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A report released Thursday from the Veterans Administration Office of Inspector General found several shortcomings at the VA’s San Diego regional field office.

While most of the seven areas of findings were related to clerical issues such as mail processing, two more significant items were raised, with concern over whether Gulf War veterans were being properly notified as to their eligibility for mental health treatment and in the accuracy of disability claims.

On the disability issue, the audit found errors in 53 percent of the 79 disability claims sampled, overpaying some veterans by $335,764 and underpaying others $25,717. At the time of the field office inspection, the official stated goal was 92 percent accuracy in claims processing, a figure which has since been revised downward to 87 percent.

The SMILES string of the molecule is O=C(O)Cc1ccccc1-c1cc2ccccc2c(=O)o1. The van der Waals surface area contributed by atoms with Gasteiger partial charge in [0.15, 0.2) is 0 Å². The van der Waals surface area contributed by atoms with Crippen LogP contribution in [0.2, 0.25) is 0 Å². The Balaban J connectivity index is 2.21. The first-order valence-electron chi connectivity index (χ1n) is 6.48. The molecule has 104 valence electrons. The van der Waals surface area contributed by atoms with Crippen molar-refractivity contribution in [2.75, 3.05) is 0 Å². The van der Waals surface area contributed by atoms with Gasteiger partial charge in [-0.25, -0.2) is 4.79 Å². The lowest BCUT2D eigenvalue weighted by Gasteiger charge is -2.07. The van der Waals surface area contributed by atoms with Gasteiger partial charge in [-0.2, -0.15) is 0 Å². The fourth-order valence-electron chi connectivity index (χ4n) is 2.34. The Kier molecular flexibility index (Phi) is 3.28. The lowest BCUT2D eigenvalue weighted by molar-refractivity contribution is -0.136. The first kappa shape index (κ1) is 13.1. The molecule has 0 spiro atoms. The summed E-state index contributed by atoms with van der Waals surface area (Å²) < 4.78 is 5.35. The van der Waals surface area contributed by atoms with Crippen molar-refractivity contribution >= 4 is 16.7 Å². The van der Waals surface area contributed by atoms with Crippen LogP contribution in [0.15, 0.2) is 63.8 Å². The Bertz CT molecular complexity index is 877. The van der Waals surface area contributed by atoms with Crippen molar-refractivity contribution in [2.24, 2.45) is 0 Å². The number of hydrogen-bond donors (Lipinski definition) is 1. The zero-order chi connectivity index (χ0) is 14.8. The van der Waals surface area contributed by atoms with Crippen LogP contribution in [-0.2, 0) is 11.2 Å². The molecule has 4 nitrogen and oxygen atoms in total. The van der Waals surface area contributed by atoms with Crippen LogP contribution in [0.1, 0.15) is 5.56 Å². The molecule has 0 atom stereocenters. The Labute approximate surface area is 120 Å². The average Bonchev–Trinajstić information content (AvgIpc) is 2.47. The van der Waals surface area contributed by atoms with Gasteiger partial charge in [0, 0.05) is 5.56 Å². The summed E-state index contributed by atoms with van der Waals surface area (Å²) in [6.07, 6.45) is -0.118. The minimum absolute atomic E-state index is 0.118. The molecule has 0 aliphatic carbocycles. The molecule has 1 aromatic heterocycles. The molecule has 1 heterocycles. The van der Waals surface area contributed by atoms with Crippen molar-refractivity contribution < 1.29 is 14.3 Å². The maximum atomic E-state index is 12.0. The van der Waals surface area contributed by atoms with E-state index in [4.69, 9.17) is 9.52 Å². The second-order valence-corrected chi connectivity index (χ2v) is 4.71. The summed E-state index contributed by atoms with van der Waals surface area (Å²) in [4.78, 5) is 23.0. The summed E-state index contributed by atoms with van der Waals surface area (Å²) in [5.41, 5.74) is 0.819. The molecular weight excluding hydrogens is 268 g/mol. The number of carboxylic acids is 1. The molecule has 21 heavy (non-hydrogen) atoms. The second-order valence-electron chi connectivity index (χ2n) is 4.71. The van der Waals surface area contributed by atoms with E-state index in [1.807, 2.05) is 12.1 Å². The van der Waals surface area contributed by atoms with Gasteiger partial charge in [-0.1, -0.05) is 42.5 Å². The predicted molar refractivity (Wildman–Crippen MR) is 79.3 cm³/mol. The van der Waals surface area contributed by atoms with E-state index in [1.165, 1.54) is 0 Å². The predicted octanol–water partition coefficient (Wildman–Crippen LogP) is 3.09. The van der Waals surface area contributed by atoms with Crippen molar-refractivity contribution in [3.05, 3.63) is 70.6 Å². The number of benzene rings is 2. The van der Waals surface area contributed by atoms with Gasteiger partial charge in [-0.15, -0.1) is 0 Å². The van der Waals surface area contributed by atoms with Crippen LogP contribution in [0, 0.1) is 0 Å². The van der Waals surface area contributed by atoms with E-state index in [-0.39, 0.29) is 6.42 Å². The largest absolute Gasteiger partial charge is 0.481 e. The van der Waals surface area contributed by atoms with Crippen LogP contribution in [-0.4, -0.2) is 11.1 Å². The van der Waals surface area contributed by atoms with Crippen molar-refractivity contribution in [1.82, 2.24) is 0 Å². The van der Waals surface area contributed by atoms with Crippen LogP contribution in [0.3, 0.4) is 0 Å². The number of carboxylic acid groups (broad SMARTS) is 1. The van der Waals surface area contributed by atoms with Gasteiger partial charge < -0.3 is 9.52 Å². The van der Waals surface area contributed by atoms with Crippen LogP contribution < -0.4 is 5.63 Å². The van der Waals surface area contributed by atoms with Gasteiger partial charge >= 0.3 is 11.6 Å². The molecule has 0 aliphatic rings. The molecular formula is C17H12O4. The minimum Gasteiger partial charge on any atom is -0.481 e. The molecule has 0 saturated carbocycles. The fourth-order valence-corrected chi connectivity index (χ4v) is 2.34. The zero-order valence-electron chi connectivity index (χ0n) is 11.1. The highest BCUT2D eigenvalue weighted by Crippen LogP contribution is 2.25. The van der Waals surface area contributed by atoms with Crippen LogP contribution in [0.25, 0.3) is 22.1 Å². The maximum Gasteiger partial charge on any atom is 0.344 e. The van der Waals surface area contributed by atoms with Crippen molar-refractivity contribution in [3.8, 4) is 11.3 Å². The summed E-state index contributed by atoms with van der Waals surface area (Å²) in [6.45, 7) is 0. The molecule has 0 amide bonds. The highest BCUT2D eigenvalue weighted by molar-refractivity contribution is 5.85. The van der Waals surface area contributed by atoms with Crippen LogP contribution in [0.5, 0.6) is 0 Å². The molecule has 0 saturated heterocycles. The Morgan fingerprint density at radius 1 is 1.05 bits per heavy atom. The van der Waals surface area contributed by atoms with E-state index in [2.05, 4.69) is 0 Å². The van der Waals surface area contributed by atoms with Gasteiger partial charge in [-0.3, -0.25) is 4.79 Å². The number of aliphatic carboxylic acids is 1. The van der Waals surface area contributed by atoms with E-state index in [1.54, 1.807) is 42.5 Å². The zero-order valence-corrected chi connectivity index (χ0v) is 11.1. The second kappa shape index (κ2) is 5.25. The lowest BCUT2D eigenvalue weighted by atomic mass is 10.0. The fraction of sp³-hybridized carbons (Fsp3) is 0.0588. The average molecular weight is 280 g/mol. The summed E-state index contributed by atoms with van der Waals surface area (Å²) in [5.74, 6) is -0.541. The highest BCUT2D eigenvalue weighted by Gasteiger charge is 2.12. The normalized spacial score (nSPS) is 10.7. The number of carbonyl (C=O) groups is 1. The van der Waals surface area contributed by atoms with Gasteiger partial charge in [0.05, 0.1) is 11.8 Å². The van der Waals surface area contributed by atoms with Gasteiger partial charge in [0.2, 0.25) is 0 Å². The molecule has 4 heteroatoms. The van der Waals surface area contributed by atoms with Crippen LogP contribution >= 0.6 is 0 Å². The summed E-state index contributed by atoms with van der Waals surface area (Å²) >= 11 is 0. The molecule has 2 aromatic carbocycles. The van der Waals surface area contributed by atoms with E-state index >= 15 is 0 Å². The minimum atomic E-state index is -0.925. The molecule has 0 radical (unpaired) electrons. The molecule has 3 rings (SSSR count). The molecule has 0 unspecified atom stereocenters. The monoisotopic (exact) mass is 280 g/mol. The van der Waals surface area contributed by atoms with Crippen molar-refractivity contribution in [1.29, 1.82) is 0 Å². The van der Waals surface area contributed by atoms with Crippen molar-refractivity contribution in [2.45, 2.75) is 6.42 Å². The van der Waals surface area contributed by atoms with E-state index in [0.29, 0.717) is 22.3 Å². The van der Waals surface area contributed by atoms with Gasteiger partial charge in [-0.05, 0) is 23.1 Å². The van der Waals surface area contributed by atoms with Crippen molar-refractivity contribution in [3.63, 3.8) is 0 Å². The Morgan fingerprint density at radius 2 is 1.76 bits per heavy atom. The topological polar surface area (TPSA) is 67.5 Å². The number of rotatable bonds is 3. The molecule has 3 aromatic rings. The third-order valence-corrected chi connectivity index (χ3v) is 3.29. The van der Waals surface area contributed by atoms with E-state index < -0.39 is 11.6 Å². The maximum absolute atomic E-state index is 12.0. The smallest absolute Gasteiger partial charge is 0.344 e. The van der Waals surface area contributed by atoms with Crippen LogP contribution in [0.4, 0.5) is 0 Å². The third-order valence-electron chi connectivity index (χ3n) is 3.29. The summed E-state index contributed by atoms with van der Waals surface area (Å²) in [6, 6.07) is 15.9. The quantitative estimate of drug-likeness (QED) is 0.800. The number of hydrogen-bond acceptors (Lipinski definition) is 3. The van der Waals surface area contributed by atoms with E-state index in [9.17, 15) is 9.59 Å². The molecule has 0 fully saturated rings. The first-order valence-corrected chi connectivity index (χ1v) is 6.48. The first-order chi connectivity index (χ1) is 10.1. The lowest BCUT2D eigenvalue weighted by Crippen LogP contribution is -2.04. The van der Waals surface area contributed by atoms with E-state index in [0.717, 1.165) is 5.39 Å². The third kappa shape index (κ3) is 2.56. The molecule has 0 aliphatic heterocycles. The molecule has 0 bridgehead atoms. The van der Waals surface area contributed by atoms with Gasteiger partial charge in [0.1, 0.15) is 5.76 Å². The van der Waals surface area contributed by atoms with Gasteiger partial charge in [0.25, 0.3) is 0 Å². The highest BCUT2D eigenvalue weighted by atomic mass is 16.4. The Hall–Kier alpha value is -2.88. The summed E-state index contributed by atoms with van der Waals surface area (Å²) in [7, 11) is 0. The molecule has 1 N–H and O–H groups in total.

Reviewers also found that in the case of 16 Gulf War veterans, out of 30 total files reviewed, staff did not address whether the service members were entitled to receive treatment for mental disorders. Representatives said that reviewing eligibility for such benefits was a task “easy to overlook,” despite pop-up notifications reminding them to do so.

“The majority of staff and management we interviewed felt the pop-up notification was not effective as it was easy to ignore,” the audit states. In eight of the 16 cases where benefit consideration was missed, employees’ computer systems had specifically reminded them to make a benefit determination.

A high point of the report commended the field office for its outreach to homeless shelters and other homeless services providers. Local office directors are working to develop a plan to address the concern items noted.

A complete copy of the report is available here.

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